The Pinochet Regime in Chile
St.Antony’s College Oxford University
Few coups in Latin have received so much international attention as that of Chile in 1973. Condemnation
of Pinochet and his regime was almost universal (except for the USA) because his coup took place in a
democracy, in a country with a long period of constitutionalism, and because it brought to an end an
unusual attempt to create socialism through parliamentary and constitutional means.
Yet Pinochet had his supporters. Indeed a surprisingly large number of Chileans remained loyal to him to
the end of his regime. He did after all gain 43% of the vote in a plebiscite to prolong his rule for eight more
years after 1988, and if we can discount some of those votes because of fear and intimidation, nonetheless,
he had substantial support from business, from right-wing Catholics, from those who feared a return to the
chaos of the Allende years, from some sectors of the poor who benefited from the targeted social policies of
the regime, and from those who welcomed the tranquillity of the Pinochet years even if it was the
tranquillity of a well-ordered prison. (This domestic support, by the way, was far more important than the
support of the USA – which in any case did not support him during the Carter presidency or in the later
years of the Reagan period).
Supporters will give three reasons for arguing that the legacy of Pinochet was positive and that Chile
should be grateful to him. The first is that human rights violations, regrettable as they were, were necessary
to combat the evils of Marxism. The second is that he was the architect of an economic miracle. And the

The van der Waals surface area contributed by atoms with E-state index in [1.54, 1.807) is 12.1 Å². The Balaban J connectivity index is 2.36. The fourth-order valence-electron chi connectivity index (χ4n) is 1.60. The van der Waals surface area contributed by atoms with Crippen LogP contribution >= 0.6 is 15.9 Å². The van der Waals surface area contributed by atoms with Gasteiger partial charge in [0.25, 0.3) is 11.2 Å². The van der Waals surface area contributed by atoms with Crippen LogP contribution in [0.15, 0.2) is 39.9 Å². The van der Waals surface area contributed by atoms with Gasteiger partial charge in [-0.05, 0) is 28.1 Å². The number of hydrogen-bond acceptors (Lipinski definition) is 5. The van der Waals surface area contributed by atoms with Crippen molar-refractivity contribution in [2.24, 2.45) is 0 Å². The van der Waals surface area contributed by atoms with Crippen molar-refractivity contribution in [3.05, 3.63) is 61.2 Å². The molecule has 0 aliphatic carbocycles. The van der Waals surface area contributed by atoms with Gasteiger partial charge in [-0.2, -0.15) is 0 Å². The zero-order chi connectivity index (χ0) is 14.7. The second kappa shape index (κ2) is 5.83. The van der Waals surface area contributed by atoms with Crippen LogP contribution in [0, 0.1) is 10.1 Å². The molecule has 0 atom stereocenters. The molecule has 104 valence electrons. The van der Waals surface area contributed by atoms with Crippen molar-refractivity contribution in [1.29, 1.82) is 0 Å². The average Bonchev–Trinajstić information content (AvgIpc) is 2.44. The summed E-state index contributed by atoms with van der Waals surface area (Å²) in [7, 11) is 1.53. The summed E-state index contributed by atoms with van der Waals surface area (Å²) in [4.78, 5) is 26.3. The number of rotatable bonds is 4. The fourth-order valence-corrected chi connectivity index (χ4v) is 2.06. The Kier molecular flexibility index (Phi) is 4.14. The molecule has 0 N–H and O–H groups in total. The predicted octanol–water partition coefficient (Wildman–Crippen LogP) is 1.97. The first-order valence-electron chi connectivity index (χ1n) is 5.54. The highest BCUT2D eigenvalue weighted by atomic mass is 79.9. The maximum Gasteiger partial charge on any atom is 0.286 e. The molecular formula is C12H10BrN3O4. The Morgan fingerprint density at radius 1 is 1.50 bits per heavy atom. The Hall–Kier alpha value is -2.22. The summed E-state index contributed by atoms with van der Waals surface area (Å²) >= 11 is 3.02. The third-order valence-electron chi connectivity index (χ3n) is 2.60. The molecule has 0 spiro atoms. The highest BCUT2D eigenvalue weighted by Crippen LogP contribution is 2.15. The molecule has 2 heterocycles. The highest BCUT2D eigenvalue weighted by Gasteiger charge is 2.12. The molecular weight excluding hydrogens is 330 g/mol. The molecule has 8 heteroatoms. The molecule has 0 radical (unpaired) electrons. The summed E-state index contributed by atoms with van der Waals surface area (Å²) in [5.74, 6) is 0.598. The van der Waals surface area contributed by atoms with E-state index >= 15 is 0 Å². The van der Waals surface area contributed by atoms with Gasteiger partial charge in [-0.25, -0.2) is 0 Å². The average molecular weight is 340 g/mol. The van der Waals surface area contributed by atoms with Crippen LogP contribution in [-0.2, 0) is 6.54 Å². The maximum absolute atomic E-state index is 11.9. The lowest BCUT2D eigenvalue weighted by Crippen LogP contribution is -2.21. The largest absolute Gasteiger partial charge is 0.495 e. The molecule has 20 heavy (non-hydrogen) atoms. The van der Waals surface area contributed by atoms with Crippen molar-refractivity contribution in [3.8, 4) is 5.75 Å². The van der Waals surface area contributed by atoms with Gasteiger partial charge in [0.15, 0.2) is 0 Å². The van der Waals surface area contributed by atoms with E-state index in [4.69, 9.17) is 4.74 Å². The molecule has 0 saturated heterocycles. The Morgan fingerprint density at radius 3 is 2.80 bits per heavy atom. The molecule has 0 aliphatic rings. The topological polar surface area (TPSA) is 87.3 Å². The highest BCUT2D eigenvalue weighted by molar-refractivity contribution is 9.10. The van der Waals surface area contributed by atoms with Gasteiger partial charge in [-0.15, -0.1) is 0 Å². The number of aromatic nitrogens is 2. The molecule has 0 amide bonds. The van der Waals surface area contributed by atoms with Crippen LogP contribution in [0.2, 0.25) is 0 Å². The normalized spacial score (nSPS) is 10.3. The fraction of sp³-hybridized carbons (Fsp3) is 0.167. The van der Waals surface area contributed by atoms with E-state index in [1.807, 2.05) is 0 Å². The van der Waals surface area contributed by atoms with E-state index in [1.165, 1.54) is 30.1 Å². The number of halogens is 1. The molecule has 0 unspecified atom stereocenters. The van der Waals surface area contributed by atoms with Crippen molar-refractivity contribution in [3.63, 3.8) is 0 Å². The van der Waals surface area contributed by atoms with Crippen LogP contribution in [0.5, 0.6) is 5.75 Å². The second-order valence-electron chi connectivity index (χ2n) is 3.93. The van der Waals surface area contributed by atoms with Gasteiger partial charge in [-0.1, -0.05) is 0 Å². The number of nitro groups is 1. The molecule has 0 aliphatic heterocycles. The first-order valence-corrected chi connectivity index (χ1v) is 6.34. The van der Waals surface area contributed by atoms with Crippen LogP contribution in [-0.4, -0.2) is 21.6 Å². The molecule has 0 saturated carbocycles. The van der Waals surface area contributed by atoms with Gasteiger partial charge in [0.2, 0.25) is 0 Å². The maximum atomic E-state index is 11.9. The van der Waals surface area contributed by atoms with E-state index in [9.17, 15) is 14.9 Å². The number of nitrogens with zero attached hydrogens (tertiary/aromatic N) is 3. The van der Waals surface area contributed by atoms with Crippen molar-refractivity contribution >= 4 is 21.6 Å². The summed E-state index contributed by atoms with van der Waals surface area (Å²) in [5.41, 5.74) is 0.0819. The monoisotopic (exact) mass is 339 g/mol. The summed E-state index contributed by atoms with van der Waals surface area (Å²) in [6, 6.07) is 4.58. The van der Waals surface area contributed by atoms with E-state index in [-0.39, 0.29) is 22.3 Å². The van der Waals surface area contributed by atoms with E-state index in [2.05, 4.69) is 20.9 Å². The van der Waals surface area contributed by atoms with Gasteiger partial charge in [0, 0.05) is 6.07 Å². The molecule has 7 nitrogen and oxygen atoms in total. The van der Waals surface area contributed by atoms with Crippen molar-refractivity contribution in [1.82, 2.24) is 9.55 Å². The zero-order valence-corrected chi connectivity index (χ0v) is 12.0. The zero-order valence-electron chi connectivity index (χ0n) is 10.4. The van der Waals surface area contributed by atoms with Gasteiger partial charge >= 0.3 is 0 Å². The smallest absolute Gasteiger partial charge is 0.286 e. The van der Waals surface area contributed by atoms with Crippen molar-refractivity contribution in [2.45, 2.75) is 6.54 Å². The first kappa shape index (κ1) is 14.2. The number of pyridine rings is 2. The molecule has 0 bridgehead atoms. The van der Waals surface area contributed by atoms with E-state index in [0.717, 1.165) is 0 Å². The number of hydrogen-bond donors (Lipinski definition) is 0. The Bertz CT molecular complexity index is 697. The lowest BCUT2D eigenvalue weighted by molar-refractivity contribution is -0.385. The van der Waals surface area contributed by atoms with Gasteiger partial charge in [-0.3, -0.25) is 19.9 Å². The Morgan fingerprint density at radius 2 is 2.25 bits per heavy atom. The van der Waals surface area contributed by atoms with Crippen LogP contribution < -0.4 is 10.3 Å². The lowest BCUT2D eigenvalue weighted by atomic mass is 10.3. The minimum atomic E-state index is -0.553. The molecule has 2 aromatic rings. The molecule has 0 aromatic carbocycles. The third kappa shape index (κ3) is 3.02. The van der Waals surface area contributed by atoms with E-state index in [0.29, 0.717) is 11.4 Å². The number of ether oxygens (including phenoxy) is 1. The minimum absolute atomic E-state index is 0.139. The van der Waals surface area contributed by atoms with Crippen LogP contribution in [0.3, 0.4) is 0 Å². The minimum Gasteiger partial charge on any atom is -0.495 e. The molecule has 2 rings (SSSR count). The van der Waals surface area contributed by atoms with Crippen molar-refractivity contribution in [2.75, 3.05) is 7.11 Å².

third is that he laid the foundations of a stable political order. I think there is little substance to the first and
last claim and the second one is far less accurate than often asserted.
The record of human rights violations was appalling – at least three thousand were killed, many thousands
tortured and many thousands more were forced into exile. There is never any justification of such brutality
by any regime, but the normal excuse offered by military plotters is that a coup is necessary to deal with
terrorism and guerrilla violence. But this excuse does not work for Chile. The ease with which the military
regime dealt with the very limited and scattered opposition to the coup shows how unprepared the
government and its supporters were for effective armed opposition to the plotters on the Right. Even those
small groups that had access to arms were in no position to challenge a powerful and effective military.
Pinochet and his supporters chose to exercise terror and repression because it served to justify their claim
that the Marxist threat was real and could only be countered by such measures. This claim could then be
used to justify in their eyes the creation of a severely authoritarian regime with strict controls over any
political activity and drastic punishment for anyone perceived as an opponent of the regime.
The second justification is that he created a model free-market economy. It is certainly true that there was
massive privatisation and effective reduction of inflation. But the negative features are huge. The overall
growth rate of the seventeen years of his rule was dismal – a little over 2% pa. He engineered two massive
recessions- that of 1975 (which could partly be blamed on the situation he inherited), and one of 1982-3
which was due entirely to the regime’s economic policies. There was massive social suffering –
unemployment at its peak was over 30%, and over 40% of the population were in poverty at the end of his
regime. His government reduced social spending with dire consequences for the quality of public health
and education. Moreover, in spite of the commitment to neoliberalism, the largest state asset, the massive
state copper corporation, CODELCO, was not privatised, and his regime received enormous financial
support from a state company nationalised by the Allende regime. I could go on – the much-vaunted
pension privatisation is now under attack, the Central Bank only achieved real independence under
democracy – and so on. In truth only after the recession of 1982-3 did the regime adopt sensible macro-
It must also be stressed that these economic measures were accompanied by corruption which benefited his